The owner of the Vales Point coal generator in New South Wales has signed a long term contract to buy most of the output from the proposed 275MW Darlington solar farm, which will be one of the biggest in the country.
The contract for 150MW of the solar farm’s capacity, which lasts until the expected end of the operating life of Vales Point – was announced by Edify Energy and Delta Electricity in a statement on Tuesday, and hailed by both parties as a significant step towards the inevitable clean energy transition.
“This contract serves as an example of solar working together with coal in NSW and demonstrates the growing place of renewable energy,” the two companies said in a statement.
More specifically, power from the solar farm will be used to support Delta Electricity’s expanding retail portfolio, and it will use the large scale certificates produced from the solar farm to help meet its renewable energy target liability, and to deal with any future emissions compliance.
Delta has captured headlines in recent months because one of its principals, Trevor St Baker, has been a vocal critic of renewable policies and warned against too much wind and solar in the grid, calling for them to be curtailed.
He has also addressed the Coalition’s “Monash Forum” that disputes climate science and argues against the push to renewables.
Vales Point is also a prominent supporter of the Coalition government’s tender for “new dispatchable generation” and is thought to be a favoured candidate, even though its proposal would only be to seek to extend the life of the coal generator.
(On the subject of this, the contract suggests that Vales Point will operate until 2030, although in the recent Integrated System Plan, the anticipated shut-down date is on its 50th anniversary in 2028/29).
“Delta recognises that both dispatchable power and low emission technologies have a role to play in supporting an affordable, reliable and sustainable national electricity market,” Delta Electricity company secretary, Steve Gurney, said in a statement.
“This PPA is a model for how both traditional generation and renewables can work together to ensure reliable supply to customers while providing a significant contribution to state and federal government renewable energy targets.”
It also raises an interesting possibility – that Vales Point is using the project as a means to satisfy its regulatory requirements as it pushes into the retail market for big energy users (such as Tomago Smelter), and also to deflect any criticism that would emerge from the government’s tender. Or may be it just realises that renewables are the future.
Once the solar plant is operating in 2020, Delta will be able to combine the output of the solar and the coal plant to deliver “dispatchable” generation that would be cleaner and cheaper than what it does now. It also means that solar will inevitably displace some of the output from the coal generator.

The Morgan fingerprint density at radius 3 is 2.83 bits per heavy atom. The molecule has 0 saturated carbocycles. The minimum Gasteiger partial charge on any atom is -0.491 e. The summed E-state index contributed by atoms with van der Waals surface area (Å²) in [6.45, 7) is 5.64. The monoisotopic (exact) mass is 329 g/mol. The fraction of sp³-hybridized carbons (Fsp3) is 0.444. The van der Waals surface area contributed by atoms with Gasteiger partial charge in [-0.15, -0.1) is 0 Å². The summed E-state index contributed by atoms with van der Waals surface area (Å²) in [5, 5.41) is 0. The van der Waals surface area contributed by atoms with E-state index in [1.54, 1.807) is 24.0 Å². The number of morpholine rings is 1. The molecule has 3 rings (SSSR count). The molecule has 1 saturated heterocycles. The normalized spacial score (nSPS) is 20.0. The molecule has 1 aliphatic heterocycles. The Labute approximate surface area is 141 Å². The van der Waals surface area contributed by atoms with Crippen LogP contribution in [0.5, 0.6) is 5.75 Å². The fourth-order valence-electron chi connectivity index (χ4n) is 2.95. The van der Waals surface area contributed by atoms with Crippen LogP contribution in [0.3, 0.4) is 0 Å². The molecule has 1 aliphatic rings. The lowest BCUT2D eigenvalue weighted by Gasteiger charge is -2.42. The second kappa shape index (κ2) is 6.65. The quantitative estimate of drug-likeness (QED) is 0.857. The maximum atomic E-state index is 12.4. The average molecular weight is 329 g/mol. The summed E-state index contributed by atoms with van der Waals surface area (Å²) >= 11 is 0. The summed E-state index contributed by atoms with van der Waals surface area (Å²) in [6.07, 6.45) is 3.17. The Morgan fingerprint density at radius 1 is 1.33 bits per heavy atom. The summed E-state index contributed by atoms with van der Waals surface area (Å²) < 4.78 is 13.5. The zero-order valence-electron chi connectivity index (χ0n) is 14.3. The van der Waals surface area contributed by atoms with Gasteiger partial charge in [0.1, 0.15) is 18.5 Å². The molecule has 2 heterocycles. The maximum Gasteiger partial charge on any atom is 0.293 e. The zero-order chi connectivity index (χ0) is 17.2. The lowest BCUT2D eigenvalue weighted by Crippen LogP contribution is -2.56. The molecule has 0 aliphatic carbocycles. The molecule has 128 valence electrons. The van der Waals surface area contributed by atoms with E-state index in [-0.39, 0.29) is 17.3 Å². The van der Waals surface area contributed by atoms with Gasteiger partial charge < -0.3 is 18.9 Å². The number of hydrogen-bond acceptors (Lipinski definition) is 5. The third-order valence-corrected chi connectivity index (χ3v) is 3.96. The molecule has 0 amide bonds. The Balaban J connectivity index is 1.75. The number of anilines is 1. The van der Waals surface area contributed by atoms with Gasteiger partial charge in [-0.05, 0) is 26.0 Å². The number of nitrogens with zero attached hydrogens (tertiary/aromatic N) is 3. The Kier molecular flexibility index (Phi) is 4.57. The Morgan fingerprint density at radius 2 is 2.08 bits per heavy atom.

Edify has a growing portfolio of solar and battery projects in Australia, including the newly complete Gannawarra solar farm in Victoria, with a 24MW/50MWh Tesla battery, plans to begin construction of the Darlington solar farm next year, having recently gained approval and also unveiled plans for a big battery at that site too.
“This PPA is a cornerstone document to facilitate the financing of one of the largest solar farms in the country,” Edify CEO John Cole said in a statement.
“With traditional and new sources of power now working together, it is time to end the climate debate in Australia. A focus on the economic, not just the environmental benefits, that renewable energy brings will accelerate the transition of the energy sector.”
Edify, which is also part of the “Solar Beach” industry hub in Manly that launched a campaign against sitting Warringah MP Tony Abbott this week, hopes to complete the Darlington project, located near Griffith in the south west of the state, in 2020.
It is expected to generate about 685,000MWh of renewable energy a year and considers the addition of a battery will be inevitable. The output not contracted to Delta will be sold on market, or perhaps contracted to another party.
Vales Point is a 1,320MW coal-fired power station that was bought by Delta Electricity for a knock-down price of $1 million, and has since delivered number profits to its owners.
Delta is also exploring the potential of the 230MW Goat Hill pumped hydro storage project in South Australia and is developing a 55MW solar farm adjacent to the existing Vales Point power station.